obamacare: the nuns strike back

by Ernie Haberkern
Berkeley, California

The Health Care Reform bill has finally made it through the archaic legislative labyrinth our slave-owning founding fathers left us. Our modern corporate capitalists have found this unrepresentative system as useful as the slave owners did. One of features of the system is that it facilitates behind-closed-doors dealing that makes it extremely difficult for the average voter, or even the fairly well-informed voter, to find out what exactly the effect of the legislation will actually be. In fact, the result is usually so complicated that it often has consequences unforeseen and unintended by the authors of the legislation.

So what does this ‘reform’ actually amount to? In the first place, there is no regulation of the cost of drugs. In particular, the current twelve year monopoly granted to companies for brand name drugs remains in effect. This deal was made last August and in return the pharmaceutical industry, which played a major role in the defeat of Bill Clinton’s attempt to pass a health care bill, actively lobbied in favor of Obama’s plan.

The insurance industry will have some of its most egregious practices outlawed. People can no longer be denied insurance because of a ‘pre-existing condition’, a vague phrase allowing insurers to deny coverage based on their estimation of the likelihood that they may actually have to pay for some form of treatment. They will also be prohibited from dropping coverage for people who actually get sick even though they may have been paying their premiums, and contributing to a company’s profits, for years. In return, the Obama administration, very early on, backed off on a ‘public option’, that is a government financed competitor to the private insurance industry modeled on Medicare, the government run single payer system for people over 65. Obama had made this a major campaign promise.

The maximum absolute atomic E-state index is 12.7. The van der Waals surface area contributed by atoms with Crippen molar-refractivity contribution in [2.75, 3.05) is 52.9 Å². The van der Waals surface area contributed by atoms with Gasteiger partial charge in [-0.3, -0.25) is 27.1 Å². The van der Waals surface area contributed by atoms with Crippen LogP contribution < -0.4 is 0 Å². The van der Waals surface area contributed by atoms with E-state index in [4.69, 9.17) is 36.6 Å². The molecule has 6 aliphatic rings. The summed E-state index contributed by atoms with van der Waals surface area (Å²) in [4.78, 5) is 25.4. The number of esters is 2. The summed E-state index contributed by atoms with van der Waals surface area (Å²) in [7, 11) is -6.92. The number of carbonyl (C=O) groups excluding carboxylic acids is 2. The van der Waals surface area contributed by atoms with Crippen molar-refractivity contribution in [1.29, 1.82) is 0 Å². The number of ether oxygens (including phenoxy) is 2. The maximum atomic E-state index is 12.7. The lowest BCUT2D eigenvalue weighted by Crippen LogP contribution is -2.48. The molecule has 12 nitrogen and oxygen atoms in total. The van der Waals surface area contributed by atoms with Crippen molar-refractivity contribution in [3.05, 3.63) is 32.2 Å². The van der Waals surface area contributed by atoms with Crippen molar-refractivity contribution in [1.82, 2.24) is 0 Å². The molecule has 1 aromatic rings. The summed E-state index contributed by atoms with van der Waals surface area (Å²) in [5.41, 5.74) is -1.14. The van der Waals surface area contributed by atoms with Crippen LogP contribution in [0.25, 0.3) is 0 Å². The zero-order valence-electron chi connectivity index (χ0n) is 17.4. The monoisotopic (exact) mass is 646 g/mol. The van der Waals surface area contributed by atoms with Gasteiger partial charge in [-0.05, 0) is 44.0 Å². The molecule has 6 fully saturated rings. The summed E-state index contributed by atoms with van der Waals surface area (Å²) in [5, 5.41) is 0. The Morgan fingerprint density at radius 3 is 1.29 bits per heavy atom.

The most important victory of the insurance companies, however and the most significant feature of the new system is the forced enrollment, under threat of a fine, of millions of new customers in their plans. It is, in effect, a steeply regressive tax to finance highly-profitable and inefficient corporations. (As compared to Medicare, for example, whose overhead is much lower.)

In addition to this regressive tax, the new system also helps finance this operation by significant cuts in Medicare. The Republicans quite rightly emphasized these cuts in their opposition to ‘Obamacare’. Of course, the Republicans opposed Medicare when it was introduced and are themselves in favor of cutting the program. But the Obama administration and the leadership of the Democratic Party were equally demagogic. In the end this is a bill that is aimed not at benefiting Americans who need increasingly expensive health care but at propping up a section of the capitalist economy that was facing disaster. That is the real ‘health care crisis’ that this new system addresses. The news stories about cancer patients who were being bankrupted because their insurance companies dropped their coverage made headlines but it is not clear that they will be helped. In any case, they are not the intended beneficiaries of this scheme.